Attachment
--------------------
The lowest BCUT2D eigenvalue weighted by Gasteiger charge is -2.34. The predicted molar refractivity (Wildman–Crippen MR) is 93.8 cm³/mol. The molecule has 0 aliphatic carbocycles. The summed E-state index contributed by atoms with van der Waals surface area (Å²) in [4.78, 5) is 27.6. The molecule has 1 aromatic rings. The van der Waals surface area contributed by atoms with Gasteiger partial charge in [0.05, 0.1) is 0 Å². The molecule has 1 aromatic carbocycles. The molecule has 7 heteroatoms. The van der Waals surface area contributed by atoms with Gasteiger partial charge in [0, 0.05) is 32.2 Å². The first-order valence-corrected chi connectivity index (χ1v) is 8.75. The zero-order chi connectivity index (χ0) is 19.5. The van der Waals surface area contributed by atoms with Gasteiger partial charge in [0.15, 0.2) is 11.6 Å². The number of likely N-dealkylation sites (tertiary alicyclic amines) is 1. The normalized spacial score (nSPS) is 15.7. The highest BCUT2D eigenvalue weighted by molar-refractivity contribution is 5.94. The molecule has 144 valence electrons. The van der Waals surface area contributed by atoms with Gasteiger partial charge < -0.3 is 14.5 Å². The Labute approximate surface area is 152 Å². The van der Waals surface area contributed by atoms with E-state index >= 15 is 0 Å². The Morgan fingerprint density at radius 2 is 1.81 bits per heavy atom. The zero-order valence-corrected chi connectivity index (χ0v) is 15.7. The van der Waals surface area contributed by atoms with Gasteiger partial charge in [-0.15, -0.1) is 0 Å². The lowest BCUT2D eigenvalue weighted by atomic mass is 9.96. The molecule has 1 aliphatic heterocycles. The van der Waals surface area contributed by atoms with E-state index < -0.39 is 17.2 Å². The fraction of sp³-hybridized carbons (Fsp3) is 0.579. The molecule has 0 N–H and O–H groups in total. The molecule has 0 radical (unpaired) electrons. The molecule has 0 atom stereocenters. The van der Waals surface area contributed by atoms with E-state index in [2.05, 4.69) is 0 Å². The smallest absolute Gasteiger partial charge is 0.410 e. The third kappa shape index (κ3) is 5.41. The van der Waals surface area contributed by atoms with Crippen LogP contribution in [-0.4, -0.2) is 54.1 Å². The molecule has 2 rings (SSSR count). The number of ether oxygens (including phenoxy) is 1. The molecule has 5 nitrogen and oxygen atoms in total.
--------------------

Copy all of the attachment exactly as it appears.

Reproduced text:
The lowest BCUT2D eigenvalue weighted by Gasteiger charge is -2.34. The predicted molar refractivity (Wildman–Crippen MR) is 93.8 cm³/mol. The molecule has 0 aliphatic carbocycles. The summed E-state index contributed by atoms with van der Waals surface area (Å²) in [4.78, 5) is 27.6. The molecule has 1 aromatic rings. The van der Waals surface area contributed by atoms with Gasteiger partial charge in [0.05, 0.1) is 0 Å². The molecule has 1 aromatic carbocycles. The molecule has 7 heteroatoms. The van der Waals surface area contributed by atoms with Gasteiger partial charge in [0, 0.05) is 32.2 Å². The first-order valence-corrected chi connectivity index (χ1v) is 8.75. The zero-order chi connectivity index (χ0) is 19.5. The van der Waals surface area contributed by atoms with Gasteiger partial charge in [0.15, 0.2) is 11.6 Å². The number of likely N-dealkylation sites (tertiary alicyclic amines) is 1. The normalized spacial score (nSPS) is 15.7. The highest BCUT2D eigenvalue weighted by molar-refractivity contribution is 5.94. The molecule has 144 valence electrons. The van der Waals surface area contributed by atoms with Gasteiger partial charge < -0.3 is 14.5 Å². The Labute approximate surface area is 152 Å². The van der Waals surface area contributed by atoms with E-state index >= 15 is 0 Å². The Morgan fingerprint density at radius 2 is 1.81 bits per heavy atom. The zero-order valence-corrected chi connectivity index (χ0v) is 15.7. The van der Waals surface area contributed by atoms with Gasteiger partial charge in [-0.15, -0.1) is 0 Å². The lowest BCUT2D eigenvalue weighted by atomic mass is 9.96. The molecule has 1 aliphatic heterocycles. The van der Waals surface area contributed by atoms with E-state index < -0.39 is 17.2 Å². The fraction of sp³-hybridized carbons (Fsp3) is 0.579. The molecule has 0 N–H and O–H groups in total. The molecule has 0 radical (unpaired) electrons. The molecule has 0 atom stereocenters. The van der Waals surface area contributed by atoms with E-state index in [2.05, 4.69) is 0 Å². The smallest absolute Gasteiger partial charge is 0.410 e. The third kappa shape index (κ3) is 5.41. The van der Waals surface area contributed by atoms with Crippen LogP contribution in [-0.4, -0.2) is 54.1 Å². The molecule has 2 rings (SSSR count). The number of ether oxygens (including phenoxy) is 1. The molecule has 5 nitrogen and oxygen atoms in total.